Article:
There’s an opening song from the TV sitcom “Scrubs” that says, “I can’t do it all on my own. No, I’m no Superman. ” Most women spend their entire lives trying to prove that statement wrong (with the exception of a gender change from Superman to Superwoman), when in fact, if we only accepted it as the truth, life would be so much easier. If we take a look back at the way families were raised just a few generations ago, people lived and worked close to other family members whom they relied upon for care and support. In the indigenous tribes still existing today around the world, the entire tribe acts as the family support system. There’s a saying, “It takes a village to raise a child”, but how many mothers today ask the villagers for help?
Many women equate having it all to handling it all—by themselves. From their successful careers to their perfect homes, no need for anyone to open doors for them even if their arms are wrapped around two stuffed bags of groceries with a purse trailing off their shoulders. They can just kick that door open with their foot and shove their body and bags through it! The unfortunate part of all this is that people actually want to help. I have a friend who I’ve known since high school. She and her family live only two miles away from me, and while I consider her as close as a sister to me, I don’t see her often since she’s raising four children (ages 3-12). We often rely on email to keep in touch. Once day, she responded to one of my “hi, how are you doing” emails, and said she was just getting back to normal after the surgery. Surgery. . . what surgery, I thought. How did I not know about this? I could have helped. I could have been there for her. We later chatted , and she said she just didn’t think to ask me.
During a time I was launching a new business—I had been at it for four years and had exhausted all avenues for sufficiently paying work without any indication my luck would change—I was at the crossroads of deciding to go back to my old line of work or to continue on my own. Other than my husband and a few close friends, no one knew how much I was struggling financially and emotionally.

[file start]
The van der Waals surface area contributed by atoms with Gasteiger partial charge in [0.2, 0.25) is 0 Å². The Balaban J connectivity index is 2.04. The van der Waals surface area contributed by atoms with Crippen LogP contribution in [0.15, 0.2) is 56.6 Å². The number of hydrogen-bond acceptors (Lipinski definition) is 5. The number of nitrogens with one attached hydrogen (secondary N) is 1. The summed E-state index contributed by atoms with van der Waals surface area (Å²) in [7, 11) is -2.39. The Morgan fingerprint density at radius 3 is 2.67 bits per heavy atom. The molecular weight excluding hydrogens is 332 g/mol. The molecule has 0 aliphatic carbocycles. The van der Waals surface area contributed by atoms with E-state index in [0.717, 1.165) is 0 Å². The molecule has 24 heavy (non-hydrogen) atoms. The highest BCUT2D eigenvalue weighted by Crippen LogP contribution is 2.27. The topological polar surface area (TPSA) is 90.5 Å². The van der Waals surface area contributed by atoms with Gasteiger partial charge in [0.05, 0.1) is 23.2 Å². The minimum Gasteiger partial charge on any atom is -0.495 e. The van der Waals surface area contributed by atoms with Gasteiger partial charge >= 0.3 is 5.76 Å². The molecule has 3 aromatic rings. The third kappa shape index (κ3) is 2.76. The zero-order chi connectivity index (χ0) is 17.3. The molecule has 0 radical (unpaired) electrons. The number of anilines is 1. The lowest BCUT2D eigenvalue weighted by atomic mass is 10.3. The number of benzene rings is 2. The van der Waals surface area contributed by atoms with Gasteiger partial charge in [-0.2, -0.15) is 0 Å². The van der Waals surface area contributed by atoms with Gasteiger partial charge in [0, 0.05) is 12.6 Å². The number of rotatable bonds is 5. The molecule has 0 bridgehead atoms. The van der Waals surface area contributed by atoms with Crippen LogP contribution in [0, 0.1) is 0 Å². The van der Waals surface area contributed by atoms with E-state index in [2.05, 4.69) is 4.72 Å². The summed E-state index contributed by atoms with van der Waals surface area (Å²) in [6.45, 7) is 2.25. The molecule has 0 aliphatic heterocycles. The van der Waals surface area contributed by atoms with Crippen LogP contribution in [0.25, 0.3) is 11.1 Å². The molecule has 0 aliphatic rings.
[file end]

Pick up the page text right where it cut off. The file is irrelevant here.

In a session with a spiritual consultant, I learned that hiding my vulnerability was like erecting a solid brick wall around myself that was actually intimidating to people. No one would dare to enter, let alone offer to help. Upon her suggestion, I did something which was very uncomfortable and foreign to me. I started explaining my situation to people and asking for help in specific areas. Revealing my inner struggles, failures and imperfections was a painstaking process as I always took pride in my emotional strength and ability to create success around me.
Afterwards, a couple of my friends told me they admired my honesty, courage and willingness to bare it all. Within a month, two part-time opportunities came my way, which paved the way for more work later on. Girls grow up yearning for independence, wanting to make it on our own, but sometimes we wake up one day as the lone wolf in the forest looking for our own food, nursing our own wounds and watching our own back for predators. All Goddesses need help sometime in their lives. Know that the help you seek is out there; but it won’t come until you ask. You’ll be surprised to find out how many willing and able people really do want to help you.
5 Ways to Ask For Help:
Excerpted from the book: The Goddess of Happiness, A Down-to-Earth Guide for Heavenly Balance and Bliss
Debbie Gisonni, aka The Goddess of Happiness™, is an author (The Goddess of Happiness: A Down-to-Earth Guide for Heavenly Balance and Bliss and Vita’s Will: Real Life Lessons about Life Death & Moving On), speaker, happiness expert and columnist for iVillage.com. Contact: http://www.goddessofhappiness.com
Copyright, All Rights Reserved, Debbie Gisonni